Trajectory cutting is a long-awaited feature solving many problems that you might have encountered in your TrafficSurveying experience. Do not want to count cars coming from a particular direction? Want to focus your analysis on a particular area of the footage? Do you want to increase the precision of your safety analysis? All of this can be done thanks to trajectory cutting. In this article, we will first explain how to do trajectory cutting, and its different options, and then discuss the various use cases.
How to Perform Trajectory Cutting and How It Works
To access this feature, navigate to "Tracking Log/ Cut Trajectories by Polygon," as illustrated in the image below.
Next, you must choose the polygon (Traffic Region or Action Region) by which the trajectories will be cut by.
Last you need to select one of the following cutting options which are described further below.
Types of Cutting Approaches explained on an example
In the image below you can see an example trajectory of a bicycle that has entered and exited the Traffic Region twice. Below are described how the different types of trajectory cutting will behave in regard to this trajectory and this traffic region. In most cases, if using a simple square-shaped trajectory your trajectories will be entering and exiting the zone only once so in these cases there would be no difference between these options.
A) Keep all subsequences: A part of the trajectory that is outside the action area is deleted. The trajectory is divided into two parts – one before exiting the action area and the other after re-entering the action area. This way the first part keeps the original trajectory ID and the second trajectory is given the next available ID.
B) Keep the longest subsequence: Similar to the previous case, this option deletes the portion of the trajectory outside the action area. From the remaining two segments, the longer one is retained, while the shorter one is discarded
C) Keep the supersequence: In this scenario, the trajectory portion when the vehicle exits the action area is retained, while the parts of the trajectory before the first entry into the specified area and after its final exit are deleted.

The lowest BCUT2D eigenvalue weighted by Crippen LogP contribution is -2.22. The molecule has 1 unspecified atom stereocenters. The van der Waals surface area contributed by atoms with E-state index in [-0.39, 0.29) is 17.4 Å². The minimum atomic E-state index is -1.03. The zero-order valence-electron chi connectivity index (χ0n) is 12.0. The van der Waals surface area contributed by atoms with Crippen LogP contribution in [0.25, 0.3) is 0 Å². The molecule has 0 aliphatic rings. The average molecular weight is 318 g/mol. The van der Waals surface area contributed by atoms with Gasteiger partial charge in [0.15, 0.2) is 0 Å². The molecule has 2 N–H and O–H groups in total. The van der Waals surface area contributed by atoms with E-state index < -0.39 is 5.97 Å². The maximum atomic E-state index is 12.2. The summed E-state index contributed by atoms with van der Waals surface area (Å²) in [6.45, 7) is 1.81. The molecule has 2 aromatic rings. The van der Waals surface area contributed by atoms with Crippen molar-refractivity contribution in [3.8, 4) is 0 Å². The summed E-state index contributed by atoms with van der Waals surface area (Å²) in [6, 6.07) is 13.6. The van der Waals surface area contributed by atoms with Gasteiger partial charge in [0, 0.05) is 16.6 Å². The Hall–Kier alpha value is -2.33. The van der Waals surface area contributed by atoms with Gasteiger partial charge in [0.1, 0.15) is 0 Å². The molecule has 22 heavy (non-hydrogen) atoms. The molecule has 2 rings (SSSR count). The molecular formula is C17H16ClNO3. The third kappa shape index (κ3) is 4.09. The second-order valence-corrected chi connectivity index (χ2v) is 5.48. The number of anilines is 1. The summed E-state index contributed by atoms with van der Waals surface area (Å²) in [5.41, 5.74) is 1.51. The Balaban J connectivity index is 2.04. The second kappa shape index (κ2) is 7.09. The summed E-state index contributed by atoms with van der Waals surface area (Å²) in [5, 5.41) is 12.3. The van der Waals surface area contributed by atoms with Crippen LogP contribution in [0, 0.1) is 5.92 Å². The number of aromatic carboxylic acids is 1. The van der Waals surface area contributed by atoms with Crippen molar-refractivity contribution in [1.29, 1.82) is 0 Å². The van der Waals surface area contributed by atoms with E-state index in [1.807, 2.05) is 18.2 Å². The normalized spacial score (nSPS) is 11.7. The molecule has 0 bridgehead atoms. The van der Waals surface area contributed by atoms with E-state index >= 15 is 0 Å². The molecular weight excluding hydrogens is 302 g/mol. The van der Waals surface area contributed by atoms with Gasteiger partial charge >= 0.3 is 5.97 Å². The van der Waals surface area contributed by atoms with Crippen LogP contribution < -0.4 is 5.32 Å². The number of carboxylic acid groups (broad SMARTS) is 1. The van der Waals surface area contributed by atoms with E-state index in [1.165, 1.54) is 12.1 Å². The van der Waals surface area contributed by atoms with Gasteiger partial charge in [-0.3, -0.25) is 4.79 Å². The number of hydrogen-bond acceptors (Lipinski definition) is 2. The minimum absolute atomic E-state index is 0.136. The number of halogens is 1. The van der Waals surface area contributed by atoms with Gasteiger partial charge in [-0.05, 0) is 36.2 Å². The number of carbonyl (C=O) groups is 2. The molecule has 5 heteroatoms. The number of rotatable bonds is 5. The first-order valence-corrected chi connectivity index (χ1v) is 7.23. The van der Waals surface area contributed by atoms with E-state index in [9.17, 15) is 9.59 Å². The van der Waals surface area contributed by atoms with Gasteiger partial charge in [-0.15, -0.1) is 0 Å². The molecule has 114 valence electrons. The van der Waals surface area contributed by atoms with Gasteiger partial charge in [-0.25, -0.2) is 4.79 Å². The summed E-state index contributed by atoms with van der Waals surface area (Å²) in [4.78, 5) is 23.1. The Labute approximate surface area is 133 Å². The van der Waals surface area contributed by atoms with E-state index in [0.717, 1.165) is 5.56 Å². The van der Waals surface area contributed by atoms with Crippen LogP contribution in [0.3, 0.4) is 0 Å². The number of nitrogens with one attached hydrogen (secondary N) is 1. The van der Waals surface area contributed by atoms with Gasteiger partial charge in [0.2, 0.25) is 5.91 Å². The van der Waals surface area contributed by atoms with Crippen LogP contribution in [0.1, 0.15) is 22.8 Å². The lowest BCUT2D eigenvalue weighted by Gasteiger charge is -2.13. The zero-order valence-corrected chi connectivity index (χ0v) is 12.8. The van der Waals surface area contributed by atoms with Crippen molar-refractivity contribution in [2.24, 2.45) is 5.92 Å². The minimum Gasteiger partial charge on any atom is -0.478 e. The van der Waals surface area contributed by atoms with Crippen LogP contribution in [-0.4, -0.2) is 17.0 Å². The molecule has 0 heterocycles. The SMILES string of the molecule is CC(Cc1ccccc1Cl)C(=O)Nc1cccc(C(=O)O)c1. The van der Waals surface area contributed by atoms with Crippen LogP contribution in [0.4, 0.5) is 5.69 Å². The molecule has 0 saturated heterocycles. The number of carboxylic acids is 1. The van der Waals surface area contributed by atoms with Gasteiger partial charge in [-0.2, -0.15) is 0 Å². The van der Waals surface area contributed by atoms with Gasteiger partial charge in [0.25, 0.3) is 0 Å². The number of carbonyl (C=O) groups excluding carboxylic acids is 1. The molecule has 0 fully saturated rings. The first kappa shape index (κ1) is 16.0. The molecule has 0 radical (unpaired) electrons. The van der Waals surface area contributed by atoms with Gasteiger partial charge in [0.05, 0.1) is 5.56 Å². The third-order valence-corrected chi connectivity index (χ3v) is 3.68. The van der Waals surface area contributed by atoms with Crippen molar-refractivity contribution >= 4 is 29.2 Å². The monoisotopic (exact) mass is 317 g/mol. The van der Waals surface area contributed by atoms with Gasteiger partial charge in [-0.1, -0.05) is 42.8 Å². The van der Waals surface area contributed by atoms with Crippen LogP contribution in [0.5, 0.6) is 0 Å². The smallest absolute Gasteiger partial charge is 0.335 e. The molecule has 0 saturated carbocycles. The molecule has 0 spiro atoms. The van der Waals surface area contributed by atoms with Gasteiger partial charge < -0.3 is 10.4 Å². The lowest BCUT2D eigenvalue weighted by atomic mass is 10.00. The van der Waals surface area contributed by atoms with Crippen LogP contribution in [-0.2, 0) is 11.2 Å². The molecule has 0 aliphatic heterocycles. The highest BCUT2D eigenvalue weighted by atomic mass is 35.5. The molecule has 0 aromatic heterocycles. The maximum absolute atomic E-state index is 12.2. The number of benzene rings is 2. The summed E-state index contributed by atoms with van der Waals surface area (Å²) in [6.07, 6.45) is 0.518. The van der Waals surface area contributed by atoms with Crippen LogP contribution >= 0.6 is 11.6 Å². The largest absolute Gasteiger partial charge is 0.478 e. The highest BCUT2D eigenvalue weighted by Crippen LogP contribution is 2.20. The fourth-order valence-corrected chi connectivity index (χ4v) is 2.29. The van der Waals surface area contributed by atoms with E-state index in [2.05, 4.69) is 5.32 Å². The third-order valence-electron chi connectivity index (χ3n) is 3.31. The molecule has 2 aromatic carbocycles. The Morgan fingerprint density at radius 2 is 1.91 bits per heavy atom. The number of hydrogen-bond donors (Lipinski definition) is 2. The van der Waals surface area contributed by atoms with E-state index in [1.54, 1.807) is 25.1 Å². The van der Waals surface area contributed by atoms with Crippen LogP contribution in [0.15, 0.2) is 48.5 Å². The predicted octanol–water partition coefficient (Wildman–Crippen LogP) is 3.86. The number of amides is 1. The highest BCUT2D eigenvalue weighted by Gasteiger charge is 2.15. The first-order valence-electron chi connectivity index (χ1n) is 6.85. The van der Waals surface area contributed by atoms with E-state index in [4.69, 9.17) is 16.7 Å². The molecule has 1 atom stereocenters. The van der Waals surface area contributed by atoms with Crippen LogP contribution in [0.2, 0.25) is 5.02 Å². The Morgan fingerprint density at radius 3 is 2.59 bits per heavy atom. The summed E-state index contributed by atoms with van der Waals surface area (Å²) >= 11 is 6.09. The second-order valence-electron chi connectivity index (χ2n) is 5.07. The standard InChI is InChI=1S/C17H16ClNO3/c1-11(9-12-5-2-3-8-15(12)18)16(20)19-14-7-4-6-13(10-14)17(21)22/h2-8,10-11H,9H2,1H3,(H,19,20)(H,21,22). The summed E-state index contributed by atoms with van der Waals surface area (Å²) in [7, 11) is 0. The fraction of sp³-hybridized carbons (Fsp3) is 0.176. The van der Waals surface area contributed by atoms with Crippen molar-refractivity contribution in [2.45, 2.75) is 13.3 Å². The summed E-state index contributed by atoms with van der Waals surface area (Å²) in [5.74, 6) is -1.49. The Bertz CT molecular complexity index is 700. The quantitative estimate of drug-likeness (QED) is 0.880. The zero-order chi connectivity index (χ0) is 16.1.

In most cases, we recommend choosing option B) Keep the longest subsequence.
Quick side note. There is also a similar option to cutting and that is "Delete Trajectories by Spatial Element". This will delete all the trajectories that match the gate's filtering criteria. This can help you get rid of unwanted trajectories in your analyses.
1. Focus Your Analysis
This feature is especially useful when dealing with an excessive number of trajectories in areas of no interest, or when you simply want to concentrate your safety analysis on specific sections of the footage. By doing so, you can attain clarity and narrow down your analysis to the areas that are most relevant to your Traffic Analysis needs. See an example below where we focus analysis only on the left roundabout.
2. Improve Safety Analysis Quality
The tracking system in TrafficSurvey is highly robust and can detect objects even when they are partially visible. However, this can lead to less accurate tracking dot positioning at the edges of the footage. To enhance the precision of your safety analysis, we recommend excluding trajectories from the outer 5-10% of the footage, depending on the object size within the particular analysis. Larger objects may require a greater percentage of the edges to be cut off. This approach retains only those trajectory segments where the tracking dot is centered on the objects, resulting in improved data related to position, speed, acceleration, and coordinates in WGS/UTM/px, among others. See an example below where we focus our safety analysis on conflicts happening on a specific crossing and its surroundings.
3. Eliminate Unwanted Trajectory Handovers in Problematic Areas
In rare cases on the edges of the detection area, one object can hand over its trajectory to another object passing by it which results in incorrect trajectories and problems for OD/ TMC exports. This can be eliminated by selecting only the "inside area" of interest where detections are high quality and you can still tell the direction of objects. You can see example of unwanted trajectory handover in the image below where toward the edge of detection capabilities pedestrians passing in front of another one cause transfer trajectories from the pedestrian leaving the detection area to the pedestrian entering the detection area.
We hope you have found this guide helpful.
If you want to learn more about Safety Analysis refer to this article.
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